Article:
"As technology has suffused our cities -- think not only iPhones and GoogleMaps, but community ratings of restaurants and shops, real-time traffic reports, smart electrical grids, even hyper-local news sites -- it has magnified the feedback loop between online connection and in-person conversation: we're learning that public space and cyberspace are symbionts; technology and physical community fuel each other. The trend is only accellerating. Technology has gotten smaller, spread out and become ubiquitous in urban space. We're surrounded constantly by data points, sensors, and layered information about everything from transit delays to weather reports to the bar where our friends are having happy hour.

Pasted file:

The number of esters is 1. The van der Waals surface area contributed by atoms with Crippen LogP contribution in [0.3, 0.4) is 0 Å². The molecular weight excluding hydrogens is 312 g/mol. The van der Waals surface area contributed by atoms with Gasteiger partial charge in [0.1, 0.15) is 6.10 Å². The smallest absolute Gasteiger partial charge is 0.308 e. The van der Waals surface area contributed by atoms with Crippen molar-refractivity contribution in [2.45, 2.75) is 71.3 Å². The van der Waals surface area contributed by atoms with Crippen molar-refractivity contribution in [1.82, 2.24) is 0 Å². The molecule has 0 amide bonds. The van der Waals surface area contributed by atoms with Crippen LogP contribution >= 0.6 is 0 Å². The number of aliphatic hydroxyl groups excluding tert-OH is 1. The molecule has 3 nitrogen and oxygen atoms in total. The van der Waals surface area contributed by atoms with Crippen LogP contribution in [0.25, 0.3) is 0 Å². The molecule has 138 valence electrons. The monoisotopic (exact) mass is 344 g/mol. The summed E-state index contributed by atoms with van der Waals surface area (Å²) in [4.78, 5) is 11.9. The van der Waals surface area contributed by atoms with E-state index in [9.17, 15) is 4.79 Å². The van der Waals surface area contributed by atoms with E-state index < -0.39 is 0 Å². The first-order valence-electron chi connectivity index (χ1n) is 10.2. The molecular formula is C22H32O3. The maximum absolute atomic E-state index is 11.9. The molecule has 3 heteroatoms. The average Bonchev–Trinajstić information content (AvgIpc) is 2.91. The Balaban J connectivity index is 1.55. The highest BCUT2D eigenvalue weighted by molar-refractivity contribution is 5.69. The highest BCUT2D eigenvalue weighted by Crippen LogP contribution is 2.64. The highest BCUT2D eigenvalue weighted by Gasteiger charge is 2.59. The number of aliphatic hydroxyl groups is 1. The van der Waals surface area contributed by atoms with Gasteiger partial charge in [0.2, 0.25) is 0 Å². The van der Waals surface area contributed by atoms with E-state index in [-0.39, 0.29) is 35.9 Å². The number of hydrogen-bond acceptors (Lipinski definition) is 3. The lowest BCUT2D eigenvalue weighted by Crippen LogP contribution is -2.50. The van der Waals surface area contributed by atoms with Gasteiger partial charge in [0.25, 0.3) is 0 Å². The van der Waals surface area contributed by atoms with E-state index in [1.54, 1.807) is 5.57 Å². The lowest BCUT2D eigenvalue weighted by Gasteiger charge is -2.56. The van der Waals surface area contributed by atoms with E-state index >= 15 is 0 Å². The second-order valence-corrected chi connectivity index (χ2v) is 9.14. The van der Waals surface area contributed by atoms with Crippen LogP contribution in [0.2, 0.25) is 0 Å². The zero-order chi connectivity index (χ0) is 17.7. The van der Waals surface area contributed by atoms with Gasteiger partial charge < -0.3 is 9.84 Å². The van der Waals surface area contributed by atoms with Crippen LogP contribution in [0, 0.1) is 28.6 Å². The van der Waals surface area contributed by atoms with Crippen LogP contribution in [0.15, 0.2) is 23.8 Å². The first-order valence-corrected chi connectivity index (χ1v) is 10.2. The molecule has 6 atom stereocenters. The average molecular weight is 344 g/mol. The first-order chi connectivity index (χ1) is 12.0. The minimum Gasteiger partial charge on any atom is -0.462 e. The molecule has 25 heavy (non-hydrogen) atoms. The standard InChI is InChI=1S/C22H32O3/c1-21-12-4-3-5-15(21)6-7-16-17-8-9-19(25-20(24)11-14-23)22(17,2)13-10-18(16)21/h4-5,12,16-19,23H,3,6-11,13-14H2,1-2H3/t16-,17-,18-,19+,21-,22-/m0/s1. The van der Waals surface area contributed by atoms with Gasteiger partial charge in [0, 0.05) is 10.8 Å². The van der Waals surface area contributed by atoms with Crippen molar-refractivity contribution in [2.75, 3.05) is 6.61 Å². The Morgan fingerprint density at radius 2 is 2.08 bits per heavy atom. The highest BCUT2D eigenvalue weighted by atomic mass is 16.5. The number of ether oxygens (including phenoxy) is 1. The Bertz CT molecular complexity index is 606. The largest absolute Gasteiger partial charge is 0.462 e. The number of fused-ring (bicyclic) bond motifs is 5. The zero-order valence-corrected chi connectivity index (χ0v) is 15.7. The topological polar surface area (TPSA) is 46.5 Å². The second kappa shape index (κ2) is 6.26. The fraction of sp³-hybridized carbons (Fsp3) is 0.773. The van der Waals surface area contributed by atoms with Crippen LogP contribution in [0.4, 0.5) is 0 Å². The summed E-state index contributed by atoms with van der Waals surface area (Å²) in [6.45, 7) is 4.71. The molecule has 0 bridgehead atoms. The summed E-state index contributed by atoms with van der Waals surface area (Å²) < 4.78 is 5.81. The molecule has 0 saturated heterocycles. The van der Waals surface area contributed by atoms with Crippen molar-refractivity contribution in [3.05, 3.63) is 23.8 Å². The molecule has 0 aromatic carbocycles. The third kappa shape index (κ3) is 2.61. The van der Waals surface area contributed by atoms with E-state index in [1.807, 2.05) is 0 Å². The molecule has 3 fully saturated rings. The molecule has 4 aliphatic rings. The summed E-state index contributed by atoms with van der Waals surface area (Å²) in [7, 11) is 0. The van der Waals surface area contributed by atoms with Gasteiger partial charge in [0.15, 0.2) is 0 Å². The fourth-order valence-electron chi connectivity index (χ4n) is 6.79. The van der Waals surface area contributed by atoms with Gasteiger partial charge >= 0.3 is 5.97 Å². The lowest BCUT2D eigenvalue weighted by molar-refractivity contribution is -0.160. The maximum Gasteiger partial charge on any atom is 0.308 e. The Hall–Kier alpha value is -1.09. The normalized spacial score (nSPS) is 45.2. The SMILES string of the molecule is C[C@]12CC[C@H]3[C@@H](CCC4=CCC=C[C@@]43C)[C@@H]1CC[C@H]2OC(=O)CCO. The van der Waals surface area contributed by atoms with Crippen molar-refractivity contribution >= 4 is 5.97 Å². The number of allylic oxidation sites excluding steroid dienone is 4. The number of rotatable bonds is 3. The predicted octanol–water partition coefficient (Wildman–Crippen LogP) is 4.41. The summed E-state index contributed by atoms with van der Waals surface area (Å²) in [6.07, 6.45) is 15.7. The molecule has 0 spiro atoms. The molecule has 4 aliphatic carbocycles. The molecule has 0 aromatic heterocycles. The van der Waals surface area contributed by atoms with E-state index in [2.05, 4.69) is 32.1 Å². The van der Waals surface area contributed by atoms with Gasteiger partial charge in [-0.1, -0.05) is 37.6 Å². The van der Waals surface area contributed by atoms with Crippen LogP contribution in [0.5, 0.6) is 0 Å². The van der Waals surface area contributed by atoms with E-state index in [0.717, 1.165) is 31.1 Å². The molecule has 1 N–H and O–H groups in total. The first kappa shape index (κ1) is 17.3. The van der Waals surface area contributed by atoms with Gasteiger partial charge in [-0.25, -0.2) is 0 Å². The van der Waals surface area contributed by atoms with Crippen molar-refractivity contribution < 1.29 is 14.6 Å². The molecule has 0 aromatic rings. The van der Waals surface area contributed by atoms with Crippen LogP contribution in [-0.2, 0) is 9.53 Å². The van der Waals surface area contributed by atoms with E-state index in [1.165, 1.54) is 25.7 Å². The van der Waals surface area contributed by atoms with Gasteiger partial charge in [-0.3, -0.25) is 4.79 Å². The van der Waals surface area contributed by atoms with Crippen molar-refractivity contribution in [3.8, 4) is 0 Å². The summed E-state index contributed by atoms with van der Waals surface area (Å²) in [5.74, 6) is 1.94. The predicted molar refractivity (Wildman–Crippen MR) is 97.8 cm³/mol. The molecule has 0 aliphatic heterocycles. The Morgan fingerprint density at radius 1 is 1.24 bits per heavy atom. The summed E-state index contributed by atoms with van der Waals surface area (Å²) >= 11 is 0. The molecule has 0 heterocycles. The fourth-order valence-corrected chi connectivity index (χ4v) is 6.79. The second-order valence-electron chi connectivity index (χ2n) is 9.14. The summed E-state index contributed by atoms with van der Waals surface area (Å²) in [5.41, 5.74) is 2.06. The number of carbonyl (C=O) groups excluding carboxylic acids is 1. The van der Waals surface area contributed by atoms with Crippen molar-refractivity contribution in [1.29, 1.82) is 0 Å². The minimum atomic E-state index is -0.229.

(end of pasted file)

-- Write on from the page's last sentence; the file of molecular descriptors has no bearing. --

As cities become smarter, urban living becomes much more efficient, and in many ways more pleasurable. With the street being a platform for technology, it becomes much easier to know where the things we want are and who has them and how they're using them."
This increase in local information stands to be a boon of the urban walkshed, according to Steffen.